Strange Dr. Seuss-Like Tree Discovered in Canadian Quarry

Weird, bushy, top-heavy tree fossils found in a Canadian quarry come from an experimental period for Earth’s earliest forests.

Archaeologists Olivia King and Matthew Stimson first unearthed the strange trees in New Brunswick in 2017. Some of the fossils were immaculately preserved, thanks to an earthquake that buried lake-margin vegetation in the area. Remarkably, one of the five fossilized trees is completely intact. It is one of only a handful of entire plant fossils ever recorded.

Last week, Current Biology published a full study of the fossils. “The tree architecture consists of an unbranched, 16cm-diameter trunk with compound leaves arranged in spirals of ∼13 and compressed into ∼14cm of vertical trunk length,” the authors wrote.

Decoded, the trees look a little like enormous ferns, with thin trunks rising a little higher than a human. A huge toilet-brush of leaves spreads out from the top for five meters.

A computer-generated image showing the tree.

A computer-generated image showing the tree. Photo: Tim Stonesifer


“What it really does look like is one of those truffula trees from The Lorax,” King told CBC, referring to the famous children’s book by Dr. Seuss.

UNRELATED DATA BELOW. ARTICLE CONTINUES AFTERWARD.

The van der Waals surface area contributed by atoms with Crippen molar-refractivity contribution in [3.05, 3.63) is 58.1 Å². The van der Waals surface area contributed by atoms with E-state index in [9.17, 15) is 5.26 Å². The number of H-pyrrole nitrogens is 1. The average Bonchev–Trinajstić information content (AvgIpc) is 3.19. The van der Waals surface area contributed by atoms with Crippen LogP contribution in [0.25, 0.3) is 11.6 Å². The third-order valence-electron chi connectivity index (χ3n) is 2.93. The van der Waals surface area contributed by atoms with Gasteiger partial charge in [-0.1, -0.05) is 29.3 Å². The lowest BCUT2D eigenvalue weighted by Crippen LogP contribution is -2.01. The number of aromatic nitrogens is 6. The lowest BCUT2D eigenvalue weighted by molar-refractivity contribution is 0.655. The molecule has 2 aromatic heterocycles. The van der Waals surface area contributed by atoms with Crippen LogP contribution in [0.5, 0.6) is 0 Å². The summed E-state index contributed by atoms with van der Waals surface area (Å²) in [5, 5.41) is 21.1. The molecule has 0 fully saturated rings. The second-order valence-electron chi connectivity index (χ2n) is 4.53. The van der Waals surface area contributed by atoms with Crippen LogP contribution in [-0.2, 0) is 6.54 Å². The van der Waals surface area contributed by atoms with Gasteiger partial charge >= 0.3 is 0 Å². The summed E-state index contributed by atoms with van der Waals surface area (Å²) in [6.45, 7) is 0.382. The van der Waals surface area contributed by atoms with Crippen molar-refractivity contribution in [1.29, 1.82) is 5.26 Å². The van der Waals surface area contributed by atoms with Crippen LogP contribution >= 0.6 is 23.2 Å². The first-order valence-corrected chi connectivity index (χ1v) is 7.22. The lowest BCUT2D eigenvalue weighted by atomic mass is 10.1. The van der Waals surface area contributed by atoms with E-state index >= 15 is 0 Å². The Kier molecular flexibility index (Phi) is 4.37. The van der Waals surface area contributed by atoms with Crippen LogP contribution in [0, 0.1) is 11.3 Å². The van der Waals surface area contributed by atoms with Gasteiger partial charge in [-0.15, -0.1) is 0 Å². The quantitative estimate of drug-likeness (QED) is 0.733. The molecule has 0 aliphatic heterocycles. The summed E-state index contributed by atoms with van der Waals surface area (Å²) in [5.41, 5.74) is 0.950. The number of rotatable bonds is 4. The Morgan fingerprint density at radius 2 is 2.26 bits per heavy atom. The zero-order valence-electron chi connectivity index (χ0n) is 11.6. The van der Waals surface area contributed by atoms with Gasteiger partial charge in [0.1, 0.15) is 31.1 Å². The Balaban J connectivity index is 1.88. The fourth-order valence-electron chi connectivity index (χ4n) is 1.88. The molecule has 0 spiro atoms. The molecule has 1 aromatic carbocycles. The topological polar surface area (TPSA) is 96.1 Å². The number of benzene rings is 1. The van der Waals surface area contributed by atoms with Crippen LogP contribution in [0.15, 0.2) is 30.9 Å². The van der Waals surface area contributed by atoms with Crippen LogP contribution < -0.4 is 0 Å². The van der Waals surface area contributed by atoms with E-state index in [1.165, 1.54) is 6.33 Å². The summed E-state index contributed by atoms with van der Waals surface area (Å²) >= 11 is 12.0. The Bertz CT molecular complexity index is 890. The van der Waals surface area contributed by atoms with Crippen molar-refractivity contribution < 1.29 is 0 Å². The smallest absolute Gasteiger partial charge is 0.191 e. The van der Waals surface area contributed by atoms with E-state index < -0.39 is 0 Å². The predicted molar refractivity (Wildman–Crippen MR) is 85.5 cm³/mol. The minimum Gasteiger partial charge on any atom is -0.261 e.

The 350-million-year-old trees existed before the dinosaurs and likely grew below the canopy, using their broad mop of leaves to make the most of the limited light. They are the earliest examples of trees growing beneath the canopy.

An experiment that didn’t catch on

The trees, named Sanfordiacaulis densifolia (after Laurie Sanford, the owner of the quarry), are so odd that lead author Robert Galstado likens them to an evolutionary experiment. Romer’s Gap is a period between 360 million and 345 million years ago where the fossil record for both animals and plants is similarly thin.

“The evolution of the plant kingdom underwent many different experimental forms that were successful for some million or more years of time, but didn’t survive the test of time,” Galstado told LiveScience.

Actual and reconstructed tree heights and ranges of Middle Devonian to Pennsylvanian trees.

Actual and reconstructed tree heights and ranges of Middle Devonian to Pennsylvanian trees. Photo: Matthew Stimson

Martin Walsh

Martin Walsh is a writer and editor for ExplorersWeb.

Martin has been writing about adventure travel and exploration for over five years.

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